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Cisco Systems, the world’s largest maker of networking and routing equipment, on Monday announced its first foray into high-end video conferencing systems.

TelePresence, Cisco’s conferencing system, is the latest entrant into a burgeoning market for services that use high-definition video and sound technologies broadcast over a fast data link to create the illusion that colleagues in far-away offices are in the same room.

The company believes the market could be worth $1bn in the next several years.

Such services represent a departure from traditional video conferencing systems, notorious for choppy video, tinny sound and time lag.

Their high cost means they have been adopted only by very big corporate clients.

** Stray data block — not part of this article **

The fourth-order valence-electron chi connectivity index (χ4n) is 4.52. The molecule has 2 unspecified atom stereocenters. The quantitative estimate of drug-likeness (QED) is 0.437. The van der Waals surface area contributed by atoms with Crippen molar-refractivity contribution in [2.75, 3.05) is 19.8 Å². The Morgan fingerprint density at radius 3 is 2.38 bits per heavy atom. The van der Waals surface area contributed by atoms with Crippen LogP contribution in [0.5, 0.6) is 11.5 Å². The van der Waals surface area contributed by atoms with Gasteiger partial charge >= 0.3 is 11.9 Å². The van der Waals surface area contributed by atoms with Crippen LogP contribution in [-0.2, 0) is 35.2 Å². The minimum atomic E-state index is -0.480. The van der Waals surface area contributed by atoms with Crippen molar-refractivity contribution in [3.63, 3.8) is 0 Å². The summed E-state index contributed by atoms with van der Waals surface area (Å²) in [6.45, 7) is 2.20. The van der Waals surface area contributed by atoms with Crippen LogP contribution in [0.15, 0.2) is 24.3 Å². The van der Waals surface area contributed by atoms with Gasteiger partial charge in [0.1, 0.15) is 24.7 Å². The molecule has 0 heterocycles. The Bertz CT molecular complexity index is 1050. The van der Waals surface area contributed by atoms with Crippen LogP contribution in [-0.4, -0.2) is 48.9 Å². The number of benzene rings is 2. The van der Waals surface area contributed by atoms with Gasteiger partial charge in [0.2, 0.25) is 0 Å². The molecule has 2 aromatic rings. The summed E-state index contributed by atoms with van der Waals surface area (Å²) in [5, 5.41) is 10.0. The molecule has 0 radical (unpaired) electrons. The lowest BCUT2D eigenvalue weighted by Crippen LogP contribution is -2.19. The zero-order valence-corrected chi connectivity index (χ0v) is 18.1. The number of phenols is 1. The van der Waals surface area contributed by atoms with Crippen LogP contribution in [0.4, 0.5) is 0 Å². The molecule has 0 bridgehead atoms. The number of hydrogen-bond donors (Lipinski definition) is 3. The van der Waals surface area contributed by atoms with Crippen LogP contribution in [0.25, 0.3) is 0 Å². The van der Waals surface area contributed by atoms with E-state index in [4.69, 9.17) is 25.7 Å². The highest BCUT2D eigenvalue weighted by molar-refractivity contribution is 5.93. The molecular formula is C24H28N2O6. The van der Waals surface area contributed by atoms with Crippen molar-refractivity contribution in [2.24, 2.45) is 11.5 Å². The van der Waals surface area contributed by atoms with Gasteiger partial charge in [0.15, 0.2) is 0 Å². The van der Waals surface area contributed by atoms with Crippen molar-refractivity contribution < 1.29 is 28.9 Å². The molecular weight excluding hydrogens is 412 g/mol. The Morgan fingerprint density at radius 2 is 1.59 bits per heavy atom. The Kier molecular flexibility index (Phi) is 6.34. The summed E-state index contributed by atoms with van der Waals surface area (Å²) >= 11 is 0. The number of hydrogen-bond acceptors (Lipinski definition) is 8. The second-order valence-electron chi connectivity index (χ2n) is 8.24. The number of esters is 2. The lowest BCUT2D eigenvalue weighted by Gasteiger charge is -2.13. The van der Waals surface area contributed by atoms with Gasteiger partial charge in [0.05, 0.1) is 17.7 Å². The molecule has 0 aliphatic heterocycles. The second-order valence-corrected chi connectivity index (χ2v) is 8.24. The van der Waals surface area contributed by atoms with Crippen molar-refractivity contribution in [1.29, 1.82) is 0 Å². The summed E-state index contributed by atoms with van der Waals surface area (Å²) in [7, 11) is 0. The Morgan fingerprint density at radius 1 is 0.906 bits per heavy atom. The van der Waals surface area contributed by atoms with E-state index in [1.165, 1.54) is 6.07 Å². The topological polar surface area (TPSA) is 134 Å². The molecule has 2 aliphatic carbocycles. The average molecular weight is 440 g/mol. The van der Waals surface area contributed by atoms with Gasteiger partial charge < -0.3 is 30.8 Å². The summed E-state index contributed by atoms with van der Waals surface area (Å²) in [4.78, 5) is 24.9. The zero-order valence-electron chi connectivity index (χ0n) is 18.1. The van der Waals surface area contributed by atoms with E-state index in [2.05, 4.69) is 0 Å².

Cisco said its high-end offering would be priced at $299,000, with a lowlier service available from $79,000. The high-end service is designed to host meetings of up to 12 people around a virtual table using a company’s existing data network.

Hewlett-Packard’s Halo video conferencing system, launched last year in collaboration with the DreamWorks film studio, offers a similar set-up run over a custom-built data backbone for about $425,000 plus a monthly service fee.

Cisco’s plans for marketing the system include a plug in an episode of the detective thriller Vanished on the Fox network.

Marthin De Beer, vice president of Cisco’s emerging markets technology group, said the TelePresence system would help businesses realise their “elusive dream” of face-to-face remote meetings.

“Until now, there was no effective way to increase the number of high-quality interactions and drive greater productivity without more travel,” he said.

HP has said its Halo system can pay for itself by eliminating the need for frequent business-class trips by top managers.

Cisco’s shares rose 0.2 per cent on Monday to $24.61.

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